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Sligo Bay RNLI to name new lifeboat after devoted couple who loved the coast

Lifeboats News Release

The new Sligo Bay RNLI Atlantic 85 lifeboat is to be officially named Sheila & Dennis Tongue during a ceremony at the lifeboat station at Rosses Point in Sligo on Saturday (16 April 2016) at 3pm.

The lifeboat will be passed into the care of the RNLI and officially named during a short ceremony and service of dedication by brothers Raymond and Philip Tongue, who are nephews of the couple and will travel to Ireland with their families for the special event. 

Mr. and Mrs Dennis Tongue left a generous legacy to the RNLI in recognition of the vital life-saving work of the charity and as a ‘thank you’ for the happy days they spent living on the coast at Exmouth.  The couple were born in Birmingham in the 1920s and on Dennis’s retirement they moved to Devon where they lived until their eighties, overlooking the coast. The couple did not have any children and it was during their retirement that they came to know and admire the work of the RNLI and recognise its place in the life of the communities it served.

The new lifeboat replaces Elsinore, which during its 13 years on service launched 189 times and rescued 155 people.

Willie Murphy, Sligo Bay RNLI Lifeboat Operations Manager who will be accepting the lifeboat into the care of the station from the Tongue family on behalf of the volunteers commented; ‘I would like to express our sincere gratitude to the late Mr and Mrs Tongue for their generous and life-saving gift. This lifeboat is the vessel that will carry our volunteer lifeboat crew out to sea to save lives and rescue people in difficulty and it will provide our volunteer lifeboat crew the opportunity to train and develop their skills to carry out that work.’ 

‘We look forward to welcoming the family of Sheila and Dennis to this beautiful part of the world and we hope this is the beginning of a wonderful friendship with them.’ 

The Atlantic 85 lifeboat was built at a cost of €276,000 and was introduced into the RNLI fleet in 2005.  It operates mostly in shallow waters close to the shore or cliffs, among rocks and caves.  It is operational in conditions up to a Force 7 and the design of the lifeboat accommodates four crew and multiple casualties.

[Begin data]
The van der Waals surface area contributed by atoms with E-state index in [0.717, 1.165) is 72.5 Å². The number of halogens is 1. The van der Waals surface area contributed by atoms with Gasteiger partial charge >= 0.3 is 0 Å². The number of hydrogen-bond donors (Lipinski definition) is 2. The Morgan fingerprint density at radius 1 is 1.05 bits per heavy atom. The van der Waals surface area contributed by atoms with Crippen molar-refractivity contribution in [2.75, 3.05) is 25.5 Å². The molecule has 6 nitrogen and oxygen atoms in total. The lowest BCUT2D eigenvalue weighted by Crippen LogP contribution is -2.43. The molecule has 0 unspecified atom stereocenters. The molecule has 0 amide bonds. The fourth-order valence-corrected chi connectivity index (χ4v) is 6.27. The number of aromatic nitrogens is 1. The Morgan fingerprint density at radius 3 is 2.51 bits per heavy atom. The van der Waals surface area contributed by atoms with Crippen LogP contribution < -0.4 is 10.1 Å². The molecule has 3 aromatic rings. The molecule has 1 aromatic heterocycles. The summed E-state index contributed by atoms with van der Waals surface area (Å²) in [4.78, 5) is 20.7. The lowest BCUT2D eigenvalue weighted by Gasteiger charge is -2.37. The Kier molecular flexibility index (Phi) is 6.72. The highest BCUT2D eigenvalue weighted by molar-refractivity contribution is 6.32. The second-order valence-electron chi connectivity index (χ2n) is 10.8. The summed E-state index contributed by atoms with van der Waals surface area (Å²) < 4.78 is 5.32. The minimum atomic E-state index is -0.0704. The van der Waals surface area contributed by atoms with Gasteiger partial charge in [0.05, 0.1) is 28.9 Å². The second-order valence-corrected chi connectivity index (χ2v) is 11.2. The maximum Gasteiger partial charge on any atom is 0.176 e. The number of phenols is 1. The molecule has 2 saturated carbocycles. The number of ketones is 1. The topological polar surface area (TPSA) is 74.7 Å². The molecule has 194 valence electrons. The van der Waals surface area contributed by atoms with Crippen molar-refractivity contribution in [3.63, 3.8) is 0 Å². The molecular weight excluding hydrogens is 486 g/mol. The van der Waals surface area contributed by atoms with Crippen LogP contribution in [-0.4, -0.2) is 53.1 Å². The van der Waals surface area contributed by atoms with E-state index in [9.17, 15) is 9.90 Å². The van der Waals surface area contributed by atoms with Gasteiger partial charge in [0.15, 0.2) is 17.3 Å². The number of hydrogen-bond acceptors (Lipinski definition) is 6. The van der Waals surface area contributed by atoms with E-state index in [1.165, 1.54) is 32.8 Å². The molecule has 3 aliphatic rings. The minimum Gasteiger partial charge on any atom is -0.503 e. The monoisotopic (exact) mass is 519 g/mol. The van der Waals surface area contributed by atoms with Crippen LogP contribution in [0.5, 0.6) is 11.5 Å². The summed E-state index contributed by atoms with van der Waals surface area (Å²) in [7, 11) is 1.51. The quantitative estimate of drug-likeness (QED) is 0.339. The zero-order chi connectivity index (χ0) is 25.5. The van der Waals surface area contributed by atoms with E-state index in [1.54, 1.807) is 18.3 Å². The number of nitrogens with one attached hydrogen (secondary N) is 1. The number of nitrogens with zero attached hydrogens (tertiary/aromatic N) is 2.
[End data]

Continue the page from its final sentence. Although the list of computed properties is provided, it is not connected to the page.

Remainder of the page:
The lifeboat has a top speed of 35 knots and has a manual operated righting mechanism with inversion proofed engines; meaning it can be righted after capsize and kept operational.  The lifeboat is also capable of being beached in an emergency without sustaining damage to the engines.  It carries a full suite of communication and electronic navigation aids.

Sligo Bay RNLI crew and management will put their new lifeboat on display to the general public on their station open day on Sunday 19 June.


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Notes to editor
Photographs will be available following the ceremony.

RNLI media contacts
For more information please contact Niamh Stephenson RNLI Public Relations Manager Tel: 087 1254 124 / 01 8900 460 email Niamh_Stephenson@rnli.org or Nuala McAloon RNLI Press Officer Tel: 087 6483547 email: Nuala_McAloon@rnli.org or Aisling Gillen Sligo RNLI Volunteer Lifeboat Press Officer Tel: 086 3818 114

Key facts about the RNLI

The RNLI charity saves lives at sea. Its volunteers provide a 24-hour search and rescue service around the United Kingdom and Republic of Ireland coasts. The RNLI operates over 238 lifeboat stations in the UK and Ireland and more than 240 lifeguard units on beaches around the UK and Channel Islands. The RNLI is independent of Coastguard and government and depends on voluntary donations and legacies to maintain its rescue service. Since the RNLI was founded in 1824, its lifeboat crews and lifeguards have saved over 142,700 lives.

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